All indications are that crop imaging will be a big part of the future for crop management. It has taken 40 years, but some of the services offered this summer indicate that it may go mainstream in the near future. This time the near future might be next year or at least within five years, not 40 years.
Craig Rogers with Beck's Hybrids saw value when helping customers this year with the imaging pilot program they offered. Beck's intends to expand the type of images they can offer in the future.
Rogers says that you can pick up many different kinds of things that were done differently within a field, not just hybrid or variety differences. The images that reveal the most generally are from late summer. However, there are also efforts to take images earlier so that some problems could still be corrected in the growing crop.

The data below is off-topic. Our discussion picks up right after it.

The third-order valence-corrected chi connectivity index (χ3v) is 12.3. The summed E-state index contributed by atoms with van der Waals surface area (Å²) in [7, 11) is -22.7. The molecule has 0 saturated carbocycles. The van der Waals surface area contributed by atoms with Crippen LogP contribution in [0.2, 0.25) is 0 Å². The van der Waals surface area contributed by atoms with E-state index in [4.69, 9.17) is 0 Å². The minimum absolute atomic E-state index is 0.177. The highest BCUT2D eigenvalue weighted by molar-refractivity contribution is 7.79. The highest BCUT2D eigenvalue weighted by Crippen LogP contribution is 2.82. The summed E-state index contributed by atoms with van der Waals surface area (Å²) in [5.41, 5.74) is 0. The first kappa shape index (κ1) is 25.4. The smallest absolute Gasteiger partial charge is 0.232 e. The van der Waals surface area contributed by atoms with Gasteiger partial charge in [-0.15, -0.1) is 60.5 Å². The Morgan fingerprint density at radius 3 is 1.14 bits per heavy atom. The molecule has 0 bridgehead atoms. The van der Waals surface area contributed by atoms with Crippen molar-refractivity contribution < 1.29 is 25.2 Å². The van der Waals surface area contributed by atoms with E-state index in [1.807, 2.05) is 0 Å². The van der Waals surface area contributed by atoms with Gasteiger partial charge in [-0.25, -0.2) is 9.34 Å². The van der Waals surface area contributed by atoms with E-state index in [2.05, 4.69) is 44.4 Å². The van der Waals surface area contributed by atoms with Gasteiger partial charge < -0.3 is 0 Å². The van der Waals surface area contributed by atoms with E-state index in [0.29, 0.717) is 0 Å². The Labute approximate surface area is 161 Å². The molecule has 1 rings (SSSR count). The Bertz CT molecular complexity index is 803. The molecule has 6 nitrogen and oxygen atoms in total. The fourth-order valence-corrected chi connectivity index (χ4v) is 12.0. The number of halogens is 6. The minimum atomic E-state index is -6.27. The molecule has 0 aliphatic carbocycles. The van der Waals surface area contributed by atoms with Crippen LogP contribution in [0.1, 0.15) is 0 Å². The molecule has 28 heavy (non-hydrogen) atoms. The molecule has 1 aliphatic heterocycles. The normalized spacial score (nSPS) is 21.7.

Imaging still needs ground truthing, a least at this phase in its development. That means pinpointing a spot where there appears to be something different, and using GPS to go to the spot. The object is to verify whether what you thought you saw in the image is real, and if so, get a better handle on what might have caused the difference in the area you're checking vs. other areas in the field. You may need access to yield maps from the past and soil test information to help put the pieces of the puzzle together.
The ultimate ground truthing scenario is when you combine the field. If you had an image, the parts that look different might show up as different yields when you go through the field. With yield monitors, even without GPS, you can watch what happens as you combine through certain spots. Having GPS and mapping capabilities makes it much easier to compare to the images taken aerially during the season after harvest and attempt to explain what caused the differences.